Water Supply Outlook May 2010

Updated: May 12, 2010

Mountain runoff forecasts (natural volumes for March to September 2010)

Forecasts have increased significantly for the Oldman, Spray and Highwood River basins since April 1. Forecasts have decreased for the Milk and Red Deer River basins. The North Saskatchewan River basin volume forecasts remain similar.

Milk River basin

Oldman River basin

Bow River basin

  • Below average for the March to September 2010 period, except below to much below average for the Bow River at Calgary and much below average for the Bow River at Banff
  • Below average for May to September, except below to much below average for the Spray and Cascade Reservoir inflows and the Bow River at Calgary, and much below average for the Bow River at Banff
  • March - April recorded volumes highly variable, click link to see table

Red Deer River basin

North Saskatchewan River basin

  • Below average for the Brazeau Reservoir, below to much below average for the Bighorn Reservoir and the North Saskatchewan River at Edmonton
  • Below average for May to September
  • March - April recorded volumes much below average for the Brazeau reservoir and the North Saskatchewan River at Edmonton, and average to above average for the Bighorn reservoir

Precipitation can have a major impact on water supply between now and the end of September. The forecasts above assume that precipitation over the remainder of the winter period and through the summer will be normal. The range of possible precipitation scenarios is large however, and as a result, probable range forecasts and a minimal precipitation forecast of natural runoff volume are also provided for each individual basin. Since more information becomes known over time, forecast ranges will narrow over time. Streamflow volume forecasts are updated monthly from February to May, and again in July. Recorded 2010 volumes are preliminary and subject to change.

Check our Forecaster's Comments throughout the month for updated information regarding runoff conditions.

Mountain snowpack

Mountain snow accumulations have improved considerably in the Elbow and Highwood River basins and much of the Oldman River basin since May 1. Snow packs have declined in the foothills and most plain areas during April 2010.

Snow accumulations measured in the mountains as of May 1, 2010:

  • Oldman River basin: below to much below average in the St. Mary River, near average in the Waterton and highly variable upstream of the Oldman Dam
  • Bow River basin: below to much below average upstream of Banff and in the Kananaskis and Highwood River basins, and below average in the Elbow River basin
  • Red Deer, North Saskatchewan, Athabasca River basins: below average in the Red Deer River basin and upstream of the Bighorn Reservoir, below average to average upstream of the Brazeau Reservoir, and near average in the Athabasca River basin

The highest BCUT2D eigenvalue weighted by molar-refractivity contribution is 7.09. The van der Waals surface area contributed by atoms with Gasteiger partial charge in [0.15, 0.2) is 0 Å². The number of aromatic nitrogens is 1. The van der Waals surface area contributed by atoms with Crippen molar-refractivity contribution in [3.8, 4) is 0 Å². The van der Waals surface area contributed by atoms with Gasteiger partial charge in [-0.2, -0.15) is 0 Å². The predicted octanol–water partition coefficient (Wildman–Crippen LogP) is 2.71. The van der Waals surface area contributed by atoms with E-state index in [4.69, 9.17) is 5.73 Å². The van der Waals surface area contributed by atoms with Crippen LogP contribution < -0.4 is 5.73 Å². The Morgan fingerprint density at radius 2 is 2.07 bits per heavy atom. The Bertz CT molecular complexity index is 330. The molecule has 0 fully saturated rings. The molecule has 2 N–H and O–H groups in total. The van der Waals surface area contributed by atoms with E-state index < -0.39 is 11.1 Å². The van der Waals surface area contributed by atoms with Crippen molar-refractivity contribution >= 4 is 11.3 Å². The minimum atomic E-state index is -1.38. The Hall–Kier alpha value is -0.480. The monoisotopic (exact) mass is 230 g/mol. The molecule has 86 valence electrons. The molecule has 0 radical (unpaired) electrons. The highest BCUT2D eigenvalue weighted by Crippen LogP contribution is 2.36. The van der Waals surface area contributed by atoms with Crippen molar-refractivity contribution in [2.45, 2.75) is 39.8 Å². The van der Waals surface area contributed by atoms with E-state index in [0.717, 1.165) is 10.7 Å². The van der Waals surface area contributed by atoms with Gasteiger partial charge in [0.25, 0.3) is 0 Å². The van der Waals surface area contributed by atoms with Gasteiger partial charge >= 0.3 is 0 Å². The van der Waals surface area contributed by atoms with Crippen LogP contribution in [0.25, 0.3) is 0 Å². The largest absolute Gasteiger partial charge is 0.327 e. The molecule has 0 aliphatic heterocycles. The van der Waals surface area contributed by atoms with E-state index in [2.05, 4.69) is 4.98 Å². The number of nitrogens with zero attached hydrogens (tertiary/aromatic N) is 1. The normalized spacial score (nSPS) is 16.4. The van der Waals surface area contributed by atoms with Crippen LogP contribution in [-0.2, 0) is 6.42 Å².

• Upper Peace River basin in British Columbia: below normal as of May 1, as indicated in British Columbia's Snowpack and Water Supply Outlook

Mountain snowpack is an important source of water supply to reservoirs in the spring. On average, the accumulation of snow by May 1 is typically at or near the seasonal total.

Plains Spring Snowmelt Runoff Forecasts (issued in March and April each year)

Plains Snowpack (issued in March and April each year; Cypress Hills mid to late January and February)


Contoured maps of precipitation amounts and as a percent of normal for the past month and for current and recent seasons are available here. Maps of precipitation amounts for the most recent day, week and month to date are available here.

Soil Moisture

Alberta Agriculture models soil moisture for non-mountainous, agricultural areas of Alberta. Modelled soil moisture compared to average as of May 4, 2010 is available here.

Long Lead Precipitation Outlooks

Environment Canada (issued on May 1, 2010): Temperature normal for most of Alberta for May-July 2010 except below normal in the southeastern corner of the province, and above normal across northernmost Alberta. Precipitation above normal except for below normal to normal precipitation in northmost Alberta.

National Oceanic and Atmospheric Administration (NOAA) (issued on April 15, 2010): An even chance of below normal, normal, or above normal temperature and precipitation in southern Alberta, for May through July 2010.

Climate indicators : The NOAA reported on May 6, 2010 that a transition to ENSO-neutral conditions is expected by June 2010, which will continue into Summer 2010.

Note that forecasting weather for such a long time period into the future is very difficult, and so the historical accuracy has been variable, dependent on location and time period, and is often low, more so for precipitation than temperature. Environment Canada provides an assessment of their forecast method's historical accuracy on their website.

Reservoir storage

Water storage volumes in the major irrigation and hydroelectric reservoirs of the Milk, Oldman, Bow, Red Deer North Saskatchewan, and Athabasca River basins is updated each weekday and is available in the Provincial Reservoir Storage Summary.


Background information on the Water Supply Outlook is available in Frequently Asked Questions

Media Contact:
Communications Division, Alberta Environment
Phone: (780) 427-6267